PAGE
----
Reportedly, my beloved Kansas City Royals are considering signing Luke Heimlich. As an abuse victim (putting my love for evaluating players aside) I have some thoughts on this. Dayton Moore has called Heimlich’s situation “a very complex deal” and it unquestionably is complex. Moore cites Heimlich’s continued denial of the events as a possible defense and has suggested that he may not have the “courage” to sign the player. I have also read that Heimlich has paid his debt to society and that experts believe he has a very low risk of recidivism. Perhaps these are all relevant.
As an abuse victim under apparently similar circumstances, however, I question their relevance. My hope is to share with others the pain caused to the victim by simply having this conversation, especially the continued denial by Luke Heimlich. I would bet all my worldly possessions that if confronted by my reality, my abuser would deny anything happened despite my ability to retell in vivid detail the events that happened 35 years ago. I want to bring attention to the fact that simply having this conversation requires the victim to relive this terrible incident. Perhaps most painful to the victim, every defense of Luke Heimlich results in the gaslighting of that sweet little 4-year old’s reality.
I will probably never receive acknowledgment of my reality by my abuser. I have accepted that I will never receive an apology or an explanation of why those terrible things happened to me. All I know is that my abuser clearly knew what they did was wrong or they wouldn’t have asked me to never tell anyone and I wouldn’t have had to live with the deafening silence from my abuser for all these years.
My sincere hope is that Luke Heimlich chooses a different path. A path of courage. I beg Luke Heimlich to have the courage to change the dialogue. Acknowledge your victim’s reality, even if the events are different in YOUR reality. You’ve paid your debt to society and you have this one, solitary defining moment to affect this story in a positive way. Empower not only your victim but also every other victim of family sexual abuse, by embracing and defending your victim’s story. Ask for forgiveness and even if you never receive it work like hell to impact others in a way that shows that you have the humility and the courage worthy of a second chance.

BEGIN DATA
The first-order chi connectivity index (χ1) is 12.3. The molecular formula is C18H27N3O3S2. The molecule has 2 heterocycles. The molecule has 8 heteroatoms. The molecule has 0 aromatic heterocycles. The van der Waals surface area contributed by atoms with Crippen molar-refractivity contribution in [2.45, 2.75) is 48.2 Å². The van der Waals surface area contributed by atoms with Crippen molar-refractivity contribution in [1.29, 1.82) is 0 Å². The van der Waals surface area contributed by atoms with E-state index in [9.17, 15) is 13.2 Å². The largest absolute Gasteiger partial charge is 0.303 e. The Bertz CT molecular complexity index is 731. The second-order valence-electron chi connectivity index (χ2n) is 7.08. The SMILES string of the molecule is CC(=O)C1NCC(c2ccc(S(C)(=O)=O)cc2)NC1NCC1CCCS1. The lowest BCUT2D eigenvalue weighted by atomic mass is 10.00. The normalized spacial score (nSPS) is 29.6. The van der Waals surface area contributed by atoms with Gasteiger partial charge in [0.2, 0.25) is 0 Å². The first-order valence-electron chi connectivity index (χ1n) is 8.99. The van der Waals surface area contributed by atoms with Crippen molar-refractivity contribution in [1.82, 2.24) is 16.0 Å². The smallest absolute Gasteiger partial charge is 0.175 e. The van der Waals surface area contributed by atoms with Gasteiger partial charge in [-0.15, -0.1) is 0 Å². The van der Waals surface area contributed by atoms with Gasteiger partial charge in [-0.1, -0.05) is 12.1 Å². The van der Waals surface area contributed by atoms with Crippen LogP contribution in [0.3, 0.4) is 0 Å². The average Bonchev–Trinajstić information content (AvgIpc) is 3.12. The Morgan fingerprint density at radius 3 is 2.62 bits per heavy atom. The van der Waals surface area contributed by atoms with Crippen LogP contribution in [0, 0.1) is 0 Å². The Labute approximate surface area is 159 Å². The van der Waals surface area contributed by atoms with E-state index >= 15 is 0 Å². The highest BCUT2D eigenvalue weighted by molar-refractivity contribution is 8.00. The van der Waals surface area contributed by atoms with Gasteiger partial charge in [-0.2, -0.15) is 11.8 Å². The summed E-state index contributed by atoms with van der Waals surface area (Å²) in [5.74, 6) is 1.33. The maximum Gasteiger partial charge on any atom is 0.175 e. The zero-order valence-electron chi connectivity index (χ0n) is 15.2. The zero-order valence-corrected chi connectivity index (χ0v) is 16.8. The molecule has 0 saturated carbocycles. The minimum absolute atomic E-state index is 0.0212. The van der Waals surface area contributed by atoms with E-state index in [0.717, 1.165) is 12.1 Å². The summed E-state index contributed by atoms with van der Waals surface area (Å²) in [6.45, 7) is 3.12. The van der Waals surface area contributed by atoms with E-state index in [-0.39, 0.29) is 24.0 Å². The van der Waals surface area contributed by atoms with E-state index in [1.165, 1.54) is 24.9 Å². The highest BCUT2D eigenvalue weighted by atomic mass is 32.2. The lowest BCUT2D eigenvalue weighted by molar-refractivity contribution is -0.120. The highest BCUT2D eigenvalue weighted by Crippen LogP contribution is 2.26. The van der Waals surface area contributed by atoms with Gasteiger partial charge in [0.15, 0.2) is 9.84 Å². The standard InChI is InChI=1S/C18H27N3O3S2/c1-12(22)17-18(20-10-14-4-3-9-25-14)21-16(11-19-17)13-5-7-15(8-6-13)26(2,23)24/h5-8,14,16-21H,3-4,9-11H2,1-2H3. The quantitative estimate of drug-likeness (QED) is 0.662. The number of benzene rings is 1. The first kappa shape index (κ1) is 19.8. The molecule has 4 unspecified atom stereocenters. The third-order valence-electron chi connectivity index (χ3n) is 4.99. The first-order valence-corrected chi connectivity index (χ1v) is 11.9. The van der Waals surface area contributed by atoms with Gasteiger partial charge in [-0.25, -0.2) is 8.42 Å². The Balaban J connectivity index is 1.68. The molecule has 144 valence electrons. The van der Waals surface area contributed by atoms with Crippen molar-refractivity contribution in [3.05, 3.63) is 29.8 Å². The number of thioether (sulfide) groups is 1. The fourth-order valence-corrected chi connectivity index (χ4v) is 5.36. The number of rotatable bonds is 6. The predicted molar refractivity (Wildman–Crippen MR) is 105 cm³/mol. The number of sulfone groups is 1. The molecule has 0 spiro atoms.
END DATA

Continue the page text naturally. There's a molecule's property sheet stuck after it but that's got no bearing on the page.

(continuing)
If you’re unwilling to courageously champion your victim’s story, then I hope and pray my beloved Royals do not sign you. Because, even though you have a great collegiate profile, a plus FB, above average control and the mound presence to succeed as a likely future big leaguer, this story really isn’t about you – it’s about that precious, sweet little 4-year old girl. I pray we (and the Royals) have the courage to choose her and not the tantalizing promise of a collegiate star.